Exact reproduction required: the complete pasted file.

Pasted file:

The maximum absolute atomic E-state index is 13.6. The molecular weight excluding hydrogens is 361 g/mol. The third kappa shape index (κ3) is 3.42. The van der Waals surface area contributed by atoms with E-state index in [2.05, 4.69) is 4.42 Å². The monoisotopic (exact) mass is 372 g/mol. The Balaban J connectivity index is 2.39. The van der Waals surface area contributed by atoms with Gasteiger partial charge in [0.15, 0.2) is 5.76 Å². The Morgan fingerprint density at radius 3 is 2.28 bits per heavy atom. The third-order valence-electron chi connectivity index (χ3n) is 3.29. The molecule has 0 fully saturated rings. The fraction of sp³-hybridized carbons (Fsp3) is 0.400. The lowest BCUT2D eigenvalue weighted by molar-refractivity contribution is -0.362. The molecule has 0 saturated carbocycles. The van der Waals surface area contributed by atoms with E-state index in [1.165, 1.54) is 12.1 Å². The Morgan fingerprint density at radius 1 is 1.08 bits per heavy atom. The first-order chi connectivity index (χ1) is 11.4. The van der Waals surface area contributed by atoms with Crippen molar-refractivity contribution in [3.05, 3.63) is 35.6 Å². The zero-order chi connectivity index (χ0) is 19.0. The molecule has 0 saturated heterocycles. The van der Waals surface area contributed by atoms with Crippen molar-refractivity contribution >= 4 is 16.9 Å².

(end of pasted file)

The maximum absolute atomic E-state index is 13.6. The molecular weight excluding hydrogens is 361 g/mol. The third kappa shape index (κ3) is 3.42. The van der Waals surface area contributed by atoms with E-state index in [2.05, 4.69) is 4.42 Å². The monoisotopic (exact) mass is 372 g/mol. The Balaban J connectivity index is 2.39. The van der Waals surface area contributed by atoms with Gasteiger partial charge in [0.15, 0.2) is 5.76 Å². The Morgan fingerprint density at radius 3 is 2.28 bits per heavy atom. The third-order valence-electron chi connectivity index (χ3n) is 3.29. The molecule has 0 fully saturated rings. The fraction of sp³-hybridized carbons (Fsp3) is 0.400. The lowest BCUT2D eigenvalue weighted by molar-refractivity contribution is -0.362. The molecule has 0 saturated carbocycles. The van der Waals surface area contributed by atoms with E-state index in [1.165, 1.54) is 12.1 Å². The Morgan fingerprint density at radius 1 is 1.08 bits per heavy atom. The first-order chi connectivity index (χ1) is 11.4. The van der Waals surface area contributed by atoms with Crippen molar-refractivity contribution in [3.05, 3.63) is 35.6 Å². The zero-order chi connectivity index (χ0) is 19.0. The molecule has 0 saturated heterocycles. The van der Waals surface area contributed by atoms with Crippen molar-refractivity contribution >= 4 is 16.9 Å².